Please use this identifier to cite or link to this item: https://doi.org/10.1002/hast.1394
Title: Necessity, Rights, and Rationing in Compulsory Research
Authors: GERALD OWEN SCHAEFER 
ANANTHARAMAN MURALIDHARAN 
Keywords: bioethics
Compulsory research
Rights
Issue Date: 29-Jun-2022
Publisher: Wiley
Citation: GERALD OWEN SCHAEFER, ANANTHARAMAN MURALIDHARAN (2022-06-29). Necessity, Rights, and Rationing in Compulsory Research. The Hastings Center Report 52 (3) : 31-33. ScholarBank@NUS Repository. https://doi.org/10.1002/hast.1394
Abstract: In “Compulsory Research in Learning Health Care: Against a Minimal Risk Limit,” Robert Steel offers an argument in favor of compelling individuals to participate in some research that poses more than minimal risk. In his view, the ethics of compulsory research turns on questions of fair distribution of benefits and burdens, within a paradigm analogous to health care resource rationing. We do not dispute that it may theoretically be permissible to compel participation in certain circumstances, including those that rise above minimal risk. Nevertheless, Steel's argument for this conclusion faces several challenges that ultimately render it unconvincing in its present form. First, compulsion should be subject to a “necessity” criterion, which substantially limits its applicable scope. Second, compulsion is a prima facie rights violation that requires stronger ethical justification than Steel offers. And third, substantial structural and motivational differences between rationing and compulsion render the analogy inapt.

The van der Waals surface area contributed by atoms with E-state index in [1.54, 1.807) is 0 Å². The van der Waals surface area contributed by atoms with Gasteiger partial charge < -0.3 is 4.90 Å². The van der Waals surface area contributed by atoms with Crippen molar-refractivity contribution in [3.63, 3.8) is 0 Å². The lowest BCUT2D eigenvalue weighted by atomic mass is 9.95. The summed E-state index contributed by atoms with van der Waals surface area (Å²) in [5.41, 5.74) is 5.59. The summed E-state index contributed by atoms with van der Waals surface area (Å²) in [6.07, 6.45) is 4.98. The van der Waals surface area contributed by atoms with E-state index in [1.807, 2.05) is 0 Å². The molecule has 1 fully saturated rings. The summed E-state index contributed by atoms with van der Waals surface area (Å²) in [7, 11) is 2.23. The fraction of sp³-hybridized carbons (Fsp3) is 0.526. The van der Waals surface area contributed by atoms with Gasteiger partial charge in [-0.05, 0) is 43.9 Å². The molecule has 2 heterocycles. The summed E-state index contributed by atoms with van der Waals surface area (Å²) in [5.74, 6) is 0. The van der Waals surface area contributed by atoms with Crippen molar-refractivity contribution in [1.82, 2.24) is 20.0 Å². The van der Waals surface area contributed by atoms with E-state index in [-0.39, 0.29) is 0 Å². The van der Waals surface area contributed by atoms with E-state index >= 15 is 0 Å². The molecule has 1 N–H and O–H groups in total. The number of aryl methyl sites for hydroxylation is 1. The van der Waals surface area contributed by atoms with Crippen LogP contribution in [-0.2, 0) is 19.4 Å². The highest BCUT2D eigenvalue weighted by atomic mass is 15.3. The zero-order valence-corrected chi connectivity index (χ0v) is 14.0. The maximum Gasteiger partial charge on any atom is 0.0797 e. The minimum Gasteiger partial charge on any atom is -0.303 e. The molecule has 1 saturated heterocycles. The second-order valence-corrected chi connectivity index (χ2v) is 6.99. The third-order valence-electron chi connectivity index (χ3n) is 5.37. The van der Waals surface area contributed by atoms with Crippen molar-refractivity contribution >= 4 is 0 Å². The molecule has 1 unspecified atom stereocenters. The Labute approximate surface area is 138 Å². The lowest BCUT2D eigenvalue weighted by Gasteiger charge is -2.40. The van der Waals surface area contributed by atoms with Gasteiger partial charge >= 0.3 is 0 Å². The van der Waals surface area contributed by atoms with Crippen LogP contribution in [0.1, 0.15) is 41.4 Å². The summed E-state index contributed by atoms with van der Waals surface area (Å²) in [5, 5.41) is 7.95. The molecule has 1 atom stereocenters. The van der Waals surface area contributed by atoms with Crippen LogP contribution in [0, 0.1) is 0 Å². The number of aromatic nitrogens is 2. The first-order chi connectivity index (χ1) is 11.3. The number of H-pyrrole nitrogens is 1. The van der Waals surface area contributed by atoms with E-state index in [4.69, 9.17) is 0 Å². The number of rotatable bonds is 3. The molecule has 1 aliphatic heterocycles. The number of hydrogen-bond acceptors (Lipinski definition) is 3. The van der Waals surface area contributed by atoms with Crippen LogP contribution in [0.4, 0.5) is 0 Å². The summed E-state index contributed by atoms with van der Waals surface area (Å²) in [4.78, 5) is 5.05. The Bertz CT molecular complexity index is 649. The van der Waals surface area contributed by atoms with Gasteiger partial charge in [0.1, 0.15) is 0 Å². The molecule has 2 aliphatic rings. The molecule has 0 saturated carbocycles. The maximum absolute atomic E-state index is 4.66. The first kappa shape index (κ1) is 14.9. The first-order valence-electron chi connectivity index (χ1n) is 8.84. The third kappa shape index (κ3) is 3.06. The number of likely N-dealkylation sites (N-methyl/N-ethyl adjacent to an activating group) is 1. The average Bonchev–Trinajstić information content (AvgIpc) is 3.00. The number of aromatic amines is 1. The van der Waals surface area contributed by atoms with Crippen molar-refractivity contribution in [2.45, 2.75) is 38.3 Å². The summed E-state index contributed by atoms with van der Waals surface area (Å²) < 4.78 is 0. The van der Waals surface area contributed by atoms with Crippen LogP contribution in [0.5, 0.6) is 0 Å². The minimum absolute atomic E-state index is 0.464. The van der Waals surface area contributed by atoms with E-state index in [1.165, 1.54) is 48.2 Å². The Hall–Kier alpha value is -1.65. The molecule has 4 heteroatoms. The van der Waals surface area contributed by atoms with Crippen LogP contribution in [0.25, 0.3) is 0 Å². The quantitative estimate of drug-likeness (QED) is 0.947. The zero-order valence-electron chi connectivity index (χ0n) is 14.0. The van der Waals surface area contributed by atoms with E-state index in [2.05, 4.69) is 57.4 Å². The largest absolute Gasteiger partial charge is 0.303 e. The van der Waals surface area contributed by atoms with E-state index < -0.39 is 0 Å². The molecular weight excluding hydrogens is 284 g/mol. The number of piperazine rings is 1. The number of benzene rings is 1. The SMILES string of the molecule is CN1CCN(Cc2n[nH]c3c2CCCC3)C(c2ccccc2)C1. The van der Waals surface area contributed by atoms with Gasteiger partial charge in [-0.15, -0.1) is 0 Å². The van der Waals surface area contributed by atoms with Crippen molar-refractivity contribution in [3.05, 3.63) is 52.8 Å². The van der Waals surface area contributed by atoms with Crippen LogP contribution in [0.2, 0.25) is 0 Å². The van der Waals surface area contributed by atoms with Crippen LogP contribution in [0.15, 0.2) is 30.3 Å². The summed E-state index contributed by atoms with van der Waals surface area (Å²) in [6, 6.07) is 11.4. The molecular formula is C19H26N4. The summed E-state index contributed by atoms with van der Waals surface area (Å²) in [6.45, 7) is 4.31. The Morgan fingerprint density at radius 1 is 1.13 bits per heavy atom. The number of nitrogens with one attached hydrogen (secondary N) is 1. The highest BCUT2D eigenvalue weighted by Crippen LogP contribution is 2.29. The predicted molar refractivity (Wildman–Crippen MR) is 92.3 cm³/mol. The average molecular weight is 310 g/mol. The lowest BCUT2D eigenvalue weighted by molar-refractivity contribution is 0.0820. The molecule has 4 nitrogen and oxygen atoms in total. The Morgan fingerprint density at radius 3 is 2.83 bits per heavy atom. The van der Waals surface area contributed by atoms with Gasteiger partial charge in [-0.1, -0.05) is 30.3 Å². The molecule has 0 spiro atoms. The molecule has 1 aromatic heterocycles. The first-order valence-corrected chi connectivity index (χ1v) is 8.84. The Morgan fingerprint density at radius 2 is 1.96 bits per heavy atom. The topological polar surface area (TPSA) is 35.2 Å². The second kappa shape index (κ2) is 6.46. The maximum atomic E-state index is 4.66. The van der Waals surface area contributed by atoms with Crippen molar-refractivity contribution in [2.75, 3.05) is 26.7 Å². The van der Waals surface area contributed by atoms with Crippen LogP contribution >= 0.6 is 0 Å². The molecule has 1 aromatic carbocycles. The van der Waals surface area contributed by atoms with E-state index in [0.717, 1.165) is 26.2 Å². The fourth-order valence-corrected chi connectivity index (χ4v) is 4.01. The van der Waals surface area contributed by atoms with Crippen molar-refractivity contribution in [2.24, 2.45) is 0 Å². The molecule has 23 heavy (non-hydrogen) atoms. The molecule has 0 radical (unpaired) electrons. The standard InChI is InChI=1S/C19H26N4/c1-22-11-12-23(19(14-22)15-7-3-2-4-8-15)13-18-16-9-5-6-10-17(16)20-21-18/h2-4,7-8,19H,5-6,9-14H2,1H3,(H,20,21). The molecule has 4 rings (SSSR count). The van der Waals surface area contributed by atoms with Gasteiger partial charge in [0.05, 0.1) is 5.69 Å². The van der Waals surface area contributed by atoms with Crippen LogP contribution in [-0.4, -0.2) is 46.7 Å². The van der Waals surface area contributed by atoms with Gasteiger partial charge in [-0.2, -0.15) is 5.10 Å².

Source Title: The Hastings Center Report
URI: https://scholarbank.nus.edu.sg/handle/10635/227551
ISSN: 1552146X
DOI: 10.1002/hast.1394
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